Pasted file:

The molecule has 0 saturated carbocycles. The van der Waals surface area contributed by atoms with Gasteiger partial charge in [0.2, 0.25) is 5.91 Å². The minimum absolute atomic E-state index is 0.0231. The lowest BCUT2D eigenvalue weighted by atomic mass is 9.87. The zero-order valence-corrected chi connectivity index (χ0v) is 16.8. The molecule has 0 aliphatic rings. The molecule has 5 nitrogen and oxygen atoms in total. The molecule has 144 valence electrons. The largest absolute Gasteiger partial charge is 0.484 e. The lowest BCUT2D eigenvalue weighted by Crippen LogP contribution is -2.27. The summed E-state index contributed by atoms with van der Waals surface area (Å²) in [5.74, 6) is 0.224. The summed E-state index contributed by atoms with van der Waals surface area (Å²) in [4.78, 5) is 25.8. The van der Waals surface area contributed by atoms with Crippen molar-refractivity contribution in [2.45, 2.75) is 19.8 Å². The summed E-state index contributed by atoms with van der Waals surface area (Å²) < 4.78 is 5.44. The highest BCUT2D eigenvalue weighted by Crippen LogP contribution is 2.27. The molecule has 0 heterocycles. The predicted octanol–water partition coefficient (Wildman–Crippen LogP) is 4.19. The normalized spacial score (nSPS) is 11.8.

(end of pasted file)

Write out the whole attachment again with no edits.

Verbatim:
The molecule has 0 saturated carbocycles. The van der Waals surface area contributed by atoms with Gasteiger partial charge in [0.2, 0.25) is 5.91 Å². The minimum absolute atomic E-state index is 0.0231. The lowest BCUT2D eigenvalue weighted by atomic mass is 9.87. The zero-order valence-corrected chi connectivity index (χ0v) is 16.8. The molecule has 0 aliphatic rings. The molecule has 5 nitrogen and oxygen atoms in total. The molecule has 144 valence electrons. The largest absolute Gasteiger partial charge is 0.484 e. The lowest BCUT2D eigenvalue weighted by Crippen LogP contribution is -2.27. The summed E-state index contributed by atoms with van der Waals surface area (Å²) in [5.74, 6) is 0.224. The summed E-state index contributed by atoms with van der Waals surface area (Å²) in [4.78, 5) is 25.8. The van der Waals surface area contributed by atoms with Crippen molar-refractivity contribution in [2.45, 2.75) is 19.8 Å². The summed E-state index contributed by atoms with van der Waals surface area (Å²) < 4.78 is 5.44. The highest BCUT2D eigenvalue weighted by Crippen LogP contribution is 2.27. The molecule has 0 heterocycles. The predicted octanol–water partition coefficient (Wildman–Crippen LogP) is 4.19. The normalized spacial score (nSPS) is 11.8.